With all of the experience of a practicing drug addict and alcoholic, I had never walked away from a beer before in my lifetime. What I did at that moment was what men of courage have always done. I prayed. I didn’t say a word, or make any sound or gesture. For all that man who had his hand on me knew, I just stood there looking at him.

“If there’s a God in Heaven, get this man to let go of my arm.” I prayed. It was an internal act. A silent prayer. In this day and time, my critics will have a field day with me. I was a chronic schizophrenic with alcohol on my brain. I’m hearing voices. OK, tell that to Abraham, Isaac and Jacob they’re only hearing voices. Tell that to Isaiah and Jeremiah, the prophets, that they’re only hearing voices. I don’t care what the atheists say. I care what God says.

Let them all have their say when I’m done. That man let go of me, and I walked away into the steaming, oppressive sunlight of a mid-August afternoon, from inside those hot woods at suppertime. I got right out in the middle of a parking lot, and had the most irrational thought I can imagine. I should go back to apologize to those guys for breaking up the party. But I thought I should pray about what I should do, and prayed another time.

“No,” God said.

Some of the most noble warriors of all time prayed when they had to do battle. George Washington prayed before crossing the Delaware. Eisenhower prayed before D-Day. It’s an act of cowardice to sit down and die, when you have any alternative to exercise whatsoever. I knew enough to seek out my alternatives in that situation.

I unsteadily walked down the hill to my long term ward in the state hospital, from up on that hill in those hot woods, out in the direct sunlight. I knew I was drunk, but all of a sudden all the fun had gone out of it. Being drunk just felt like I had made myself sick. Like I had the flu. It wasn’t that my stomach was upset. I was just not feeling well. I wondered why I ever liked the stuff.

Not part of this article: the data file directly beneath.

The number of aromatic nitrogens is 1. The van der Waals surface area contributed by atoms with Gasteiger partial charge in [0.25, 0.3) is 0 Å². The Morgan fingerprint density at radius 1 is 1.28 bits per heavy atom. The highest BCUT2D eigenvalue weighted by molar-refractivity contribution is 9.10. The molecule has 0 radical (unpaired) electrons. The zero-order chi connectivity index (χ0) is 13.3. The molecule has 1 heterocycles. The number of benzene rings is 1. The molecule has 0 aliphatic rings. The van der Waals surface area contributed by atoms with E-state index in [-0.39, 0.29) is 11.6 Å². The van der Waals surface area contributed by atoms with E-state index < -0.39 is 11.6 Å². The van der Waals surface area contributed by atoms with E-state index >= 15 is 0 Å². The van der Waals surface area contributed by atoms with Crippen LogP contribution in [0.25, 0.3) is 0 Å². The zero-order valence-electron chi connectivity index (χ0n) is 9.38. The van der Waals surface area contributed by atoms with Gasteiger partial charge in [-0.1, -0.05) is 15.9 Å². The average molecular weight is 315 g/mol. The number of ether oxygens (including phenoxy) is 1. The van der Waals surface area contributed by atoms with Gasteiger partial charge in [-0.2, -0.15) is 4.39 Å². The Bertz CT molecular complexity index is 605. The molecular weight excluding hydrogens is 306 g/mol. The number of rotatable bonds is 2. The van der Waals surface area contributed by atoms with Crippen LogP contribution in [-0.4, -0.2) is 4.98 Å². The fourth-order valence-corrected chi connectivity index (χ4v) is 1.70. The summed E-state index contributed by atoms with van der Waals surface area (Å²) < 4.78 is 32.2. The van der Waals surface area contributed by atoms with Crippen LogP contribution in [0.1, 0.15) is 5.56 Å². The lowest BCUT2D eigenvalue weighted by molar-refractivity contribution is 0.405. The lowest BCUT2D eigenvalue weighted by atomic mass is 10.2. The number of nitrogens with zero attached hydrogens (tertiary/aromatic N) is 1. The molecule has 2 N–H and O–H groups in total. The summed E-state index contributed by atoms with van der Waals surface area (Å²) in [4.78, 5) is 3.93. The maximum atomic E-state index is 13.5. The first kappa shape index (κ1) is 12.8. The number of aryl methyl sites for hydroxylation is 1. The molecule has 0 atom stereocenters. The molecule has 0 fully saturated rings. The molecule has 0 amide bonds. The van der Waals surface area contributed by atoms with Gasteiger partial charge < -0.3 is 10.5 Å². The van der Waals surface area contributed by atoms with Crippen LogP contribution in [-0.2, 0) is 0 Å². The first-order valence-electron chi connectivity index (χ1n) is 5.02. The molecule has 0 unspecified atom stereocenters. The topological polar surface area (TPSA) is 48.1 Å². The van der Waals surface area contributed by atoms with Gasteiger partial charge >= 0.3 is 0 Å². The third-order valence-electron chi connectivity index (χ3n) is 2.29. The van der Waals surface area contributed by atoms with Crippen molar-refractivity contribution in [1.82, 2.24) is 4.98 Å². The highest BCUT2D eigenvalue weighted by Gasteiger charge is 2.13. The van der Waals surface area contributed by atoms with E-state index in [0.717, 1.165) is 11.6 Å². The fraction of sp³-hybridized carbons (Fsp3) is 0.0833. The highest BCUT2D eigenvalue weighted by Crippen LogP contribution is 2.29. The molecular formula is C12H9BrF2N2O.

About that time, I heard something else in my heart.

“It’s now or never, George.”

I replied right out loud in my temporary solitude, and mumbled, “Well, it’s now, then.”

I was almost late for supper, which could have cost me my ground parole, just like having beer on my breath should have cost me my ground parole. But I skated right on past the lenient man with the key who let me onto Red Brick Cottage Four, my home at the time. I was a chronic mental patient with two doctor’s certificates against my sanity, living on a long term ward in a state hospital. I think it was the only reason I could survive the whole rigamarole I was going thru. I had the support of that institution.

I wasn’t worried about not being able to go to the big canteen to get a cup of coffee at that point. Instead, I was worried about whether I’d get to go my meeting of the program that night. My Higher Power smiled on me in that way, too. It turned out that I was a free man to go to the evening meeting, and was off to a good start with my new life that evening, instead of being just plain dead in those woods on the grounds of that state hospital, in the middle of the oppressive August weather.

All my psychological games were on their last legs, right then and there. I recognized my own, personal miracle when it came to me. I’m grateful that I paid attention to it the way I did. I could have just as easily tossed it off. The challenge, I mean. And the beer. But I was a man thoroughly schooled in the Bible, for one thing. I was also a man who wanted desperately to be helped by the Highest Power of all. The night before it happened, I had prayed. The morning after, I prayed, too. I wanted to find out what kind of mind boggling possibilities He was talking about. I was enthralled.



About geostan51

I'm a wordsmith and a craftsman. I've been known to hand crochet just about anything escept granny squares. I've got about twenty titles in my name on the Kindle Store at